Peoples Hearing on Police Crimes and Police Brutality

Testimony on Police Shootings, Excessive Force and Other Misconduct

This past Saturday, July 21, there was a Peoples Hearing on Police Crimes held in the Englewood neighborhood on the South Side of Chicago. The hearing was organized by the Chicago Alliance Against Racist and Political Repression with the purpose of providing a public forum for individuals to share their experiences with police misconduct. Over 100 community members came out to the event, including activists and representatives of organizations, People’s Law Office among them.

The event consisted of testimony from victims of police brutality and family members of individuals who were killed by police officers. This testimony was powerful, as members of the community described the brutality and torture they personally experienced at the hands of police in the Chicagoland area. The especially poignant testimony came from people who had lost loved ones because of police violence. The parents, siblings and spouses painfully described how their family members were tragically shot and killed by police or died in police custody. It is significant to note that these individuals who were injured, abused and shot by the police were all people of color, demonstrating the systemic racism that exemplified by police misconduct.

There were representatives from many organizations in attendance and several were asked to make statements in solidarity, including Occupy Chicago, Jericho Movement, Committee to Stop FBI Repression and Arab American Action Network. The speakers also brought up the historical role of police forces in the U.S. and their implementation in upholding white supremacy, which continues to this day. These speeches also addressed the police brutality that occurs every day in the African American community and the connection to police repression of social justice movements, tying it to the history of the FBI’s COINTELPRO, which targeted progressive and radical movements generally and the African American community in particular. It was also discussed how the FBI’s current strategy of targeting the Arab American and Muslim American communities is interconnected to local police forces harassing African American communities throughout the country.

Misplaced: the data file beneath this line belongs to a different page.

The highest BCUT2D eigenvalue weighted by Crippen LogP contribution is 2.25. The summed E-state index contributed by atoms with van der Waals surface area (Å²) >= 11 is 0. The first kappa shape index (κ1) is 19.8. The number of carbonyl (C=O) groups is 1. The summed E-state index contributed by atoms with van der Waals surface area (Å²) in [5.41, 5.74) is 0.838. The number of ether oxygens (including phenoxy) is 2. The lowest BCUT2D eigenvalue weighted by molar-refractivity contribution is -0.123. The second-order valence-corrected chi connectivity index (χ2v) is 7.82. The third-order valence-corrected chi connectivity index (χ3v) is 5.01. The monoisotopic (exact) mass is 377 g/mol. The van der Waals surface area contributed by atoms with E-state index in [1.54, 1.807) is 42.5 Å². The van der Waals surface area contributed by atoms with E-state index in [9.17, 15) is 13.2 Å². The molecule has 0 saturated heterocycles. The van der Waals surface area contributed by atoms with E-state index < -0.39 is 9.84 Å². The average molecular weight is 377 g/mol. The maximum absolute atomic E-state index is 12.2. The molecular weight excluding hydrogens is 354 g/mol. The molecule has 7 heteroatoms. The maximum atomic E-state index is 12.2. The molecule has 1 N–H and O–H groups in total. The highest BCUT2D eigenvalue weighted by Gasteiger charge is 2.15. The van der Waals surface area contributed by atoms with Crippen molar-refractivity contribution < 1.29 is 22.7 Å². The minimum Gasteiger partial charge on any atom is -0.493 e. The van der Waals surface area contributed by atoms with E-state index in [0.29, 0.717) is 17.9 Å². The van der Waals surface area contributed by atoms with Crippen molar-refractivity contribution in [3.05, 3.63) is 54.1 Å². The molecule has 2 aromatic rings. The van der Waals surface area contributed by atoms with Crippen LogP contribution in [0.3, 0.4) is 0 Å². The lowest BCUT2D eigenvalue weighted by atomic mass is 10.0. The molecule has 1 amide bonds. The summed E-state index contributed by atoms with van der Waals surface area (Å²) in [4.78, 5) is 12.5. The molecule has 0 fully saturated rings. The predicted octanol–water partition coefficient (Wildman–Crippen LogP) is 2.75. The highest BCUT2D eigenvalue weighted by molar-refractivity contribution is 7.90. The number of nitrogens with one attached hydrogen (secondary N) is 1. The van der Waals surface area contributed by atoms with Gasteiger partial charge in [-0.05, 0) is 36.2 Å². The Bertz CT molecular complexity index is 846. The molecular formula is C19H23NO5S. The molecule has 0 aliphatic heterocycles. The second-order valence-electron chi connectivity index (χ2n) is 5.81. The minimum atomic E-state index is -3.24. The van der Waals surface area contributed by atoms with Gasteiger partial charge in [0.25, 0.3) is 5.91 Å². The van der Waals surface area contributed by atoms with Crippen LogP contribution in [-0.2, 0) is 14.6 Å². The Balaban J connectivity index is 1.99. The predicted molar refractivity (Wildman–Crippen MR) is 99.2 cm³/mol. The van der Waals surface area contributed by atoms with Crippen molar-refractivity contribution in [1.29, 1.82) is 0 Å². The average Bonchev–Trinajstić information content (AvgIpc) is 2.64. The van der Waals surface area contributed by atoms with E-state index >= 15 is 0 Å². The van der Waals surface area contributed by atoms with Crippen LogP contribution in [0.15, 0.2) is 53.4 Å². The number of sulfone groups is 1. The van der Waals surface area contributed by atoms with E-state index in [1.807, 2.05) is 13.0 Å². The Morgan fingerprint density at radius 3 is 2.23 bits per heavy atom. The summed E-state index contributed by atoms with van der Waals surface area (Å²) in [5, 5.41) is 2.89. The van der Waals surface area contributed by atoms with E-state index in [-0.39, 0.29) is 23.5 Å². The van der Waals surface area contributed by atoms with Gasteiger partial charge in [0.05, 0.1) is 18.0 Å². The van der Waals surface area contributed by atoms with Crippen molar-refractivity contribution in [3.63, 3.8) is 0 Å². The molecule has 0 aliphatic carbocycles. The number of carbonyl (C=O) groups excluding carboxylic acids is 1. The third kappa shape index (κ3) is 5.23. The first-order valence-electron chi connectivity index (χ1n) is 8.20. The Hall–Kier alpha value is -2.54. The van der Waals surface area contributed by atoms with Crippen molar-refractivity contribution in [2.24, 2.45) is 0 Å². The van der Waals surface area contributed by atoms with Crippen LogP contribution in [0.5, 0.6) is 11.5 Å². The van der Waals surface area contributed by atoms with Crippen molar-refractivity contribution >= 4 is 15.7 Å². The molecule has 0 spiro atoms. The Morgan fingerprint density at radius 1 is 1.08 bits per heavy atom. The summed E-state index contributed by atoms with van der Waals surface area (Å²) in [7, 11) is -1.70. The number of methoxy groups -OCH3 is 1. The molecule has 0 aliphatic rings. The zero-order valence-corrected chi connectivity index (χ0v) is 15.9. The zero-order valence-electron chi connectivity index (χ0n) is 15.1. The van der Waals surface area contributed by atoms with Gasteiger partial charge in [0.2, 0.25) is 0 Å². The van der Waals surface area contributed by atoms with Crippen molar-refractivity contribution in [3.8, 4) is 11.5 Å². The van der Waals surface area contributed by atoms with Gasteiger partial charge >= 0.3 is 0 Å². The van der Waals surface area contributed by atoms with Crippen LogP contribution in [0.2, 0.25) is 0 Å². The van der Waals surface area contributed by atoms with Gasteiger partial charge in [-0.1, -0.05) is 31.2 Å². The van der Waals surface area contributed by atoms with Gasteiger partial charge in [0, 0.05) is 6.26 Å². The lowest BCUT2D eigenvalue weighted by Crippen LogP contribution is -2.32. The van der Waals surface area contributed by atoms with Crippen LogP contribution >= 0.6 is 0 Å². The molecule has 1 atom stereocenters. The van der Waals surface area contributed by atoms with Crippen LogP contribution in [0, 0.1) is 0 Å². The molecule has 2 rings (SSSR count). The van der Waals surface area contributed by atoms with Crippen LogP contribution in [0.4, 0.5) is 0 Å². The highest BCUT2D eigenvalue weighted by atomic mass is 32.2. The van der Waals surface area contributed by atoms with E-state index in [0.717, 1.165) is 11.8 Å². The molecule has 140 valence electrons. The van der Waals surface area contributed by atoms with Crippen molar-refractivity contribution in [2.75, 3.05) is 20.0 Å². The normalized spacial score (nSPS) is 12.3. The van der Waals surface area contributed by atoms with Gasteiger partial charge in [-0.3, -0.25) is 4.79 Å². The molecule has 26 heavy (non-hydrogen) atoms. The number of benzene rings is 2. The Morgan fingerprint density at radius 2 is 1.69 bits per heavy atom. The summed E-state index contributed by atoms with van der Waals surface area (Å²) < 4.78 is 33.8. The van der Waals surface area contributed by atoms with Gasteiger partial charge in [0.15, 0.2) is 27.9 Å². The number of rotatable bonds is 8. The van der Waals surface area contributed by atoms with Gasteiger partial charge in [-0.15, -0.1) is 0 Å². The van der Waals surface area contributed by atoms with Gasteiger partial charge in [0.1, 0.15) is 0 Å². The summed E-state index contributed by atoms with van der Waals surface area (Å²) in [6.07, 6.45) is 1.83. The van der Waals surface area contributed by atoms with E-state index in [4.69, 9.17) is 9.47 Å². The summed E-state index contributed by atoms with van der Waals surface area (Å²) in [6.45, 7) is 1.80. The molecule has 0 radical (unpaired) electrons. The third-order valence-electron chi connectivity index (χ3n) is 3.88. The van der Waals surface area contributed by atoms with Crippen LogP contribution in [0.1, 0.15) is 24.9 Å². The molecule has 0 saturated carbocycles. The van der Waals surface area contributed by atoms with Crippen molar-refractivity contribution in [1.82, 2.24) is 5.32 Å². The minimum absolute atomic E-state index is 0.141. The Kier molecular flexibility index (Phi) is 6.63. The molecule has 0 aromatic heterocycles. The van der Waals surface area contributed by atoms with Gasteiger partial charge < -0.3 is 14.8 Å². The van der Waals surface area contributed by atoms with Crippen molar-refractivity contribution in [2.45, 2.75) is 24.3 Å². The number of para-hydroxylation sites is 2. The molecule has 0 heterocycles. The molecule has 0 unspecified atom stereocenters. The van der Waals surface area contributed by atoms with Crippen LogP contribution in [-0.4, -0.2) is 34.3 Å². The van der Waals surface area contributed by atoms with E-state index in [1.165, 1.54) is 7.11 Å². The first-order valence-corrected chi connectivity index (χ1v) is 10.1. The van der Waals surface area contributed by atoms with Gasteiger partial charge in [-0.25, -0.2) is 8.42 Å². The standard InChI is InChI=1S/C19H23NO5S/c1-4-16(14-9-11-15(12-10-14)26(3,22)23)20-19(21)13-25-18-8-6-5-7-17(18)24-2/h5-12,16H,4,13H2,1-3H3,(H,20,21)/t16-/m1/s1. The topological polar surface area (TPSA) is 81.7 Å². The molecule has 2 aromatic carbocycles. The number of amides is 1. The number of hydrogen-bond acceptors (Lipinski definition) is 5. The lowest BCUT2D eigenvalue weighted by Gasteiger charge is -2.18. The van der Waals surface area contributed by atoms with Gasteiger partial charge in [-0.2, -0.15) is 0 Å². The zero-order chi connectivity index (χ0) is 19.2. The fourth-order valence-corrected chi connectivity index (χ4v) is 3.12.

There was also a presentation on the Independent Police Review Authority (IPRA), the organization responsible for holding Chicago Police officers accountable for police brutality and misconduct. It discussed many of the weaknesses of IPRA, particularly how rarely they determine that misconduct actually occurred. The presentation stated that IPRA comes to a finding of “sustained” in less than 1% of the total complaints filed. (Read an analysis from People’s Law Office of IPRA and their recent Quarterly Report here).

There was discussion about how to respond to the widespread problem of police brutality, which one family member described as an “epidemic.” One concrete proposal brought by some of the organizers of the event was to create legislation for an elected Civilian Board of Control of the Police. (Read more about this proposed legislation here: Legislation for Police Accountability)  Most significantly, those present left with a sense that this hearing was only the first step toward building a city-wide movement to demand police accountability, led by the most affected communities.

As civil rights lawyers who have handled police brutality cases in Chicago for many years, the stories we heard were heartbreaking and all too familiar. For decades we have listened and responded to the African American, Latino and Arab American communities describe the abuse, racial profiling, brutality and other rampant civil rights violations they are regularly subjected to by police in Chicago and throughout Cook County. As lawyers and legal workers, we are deeply committed to responding to these injustices and we continue to file civil rights lawsuits for individuals subjected to police misconduct and represent the organizations and movements that take a stand to put an end to police brutality in Chicago.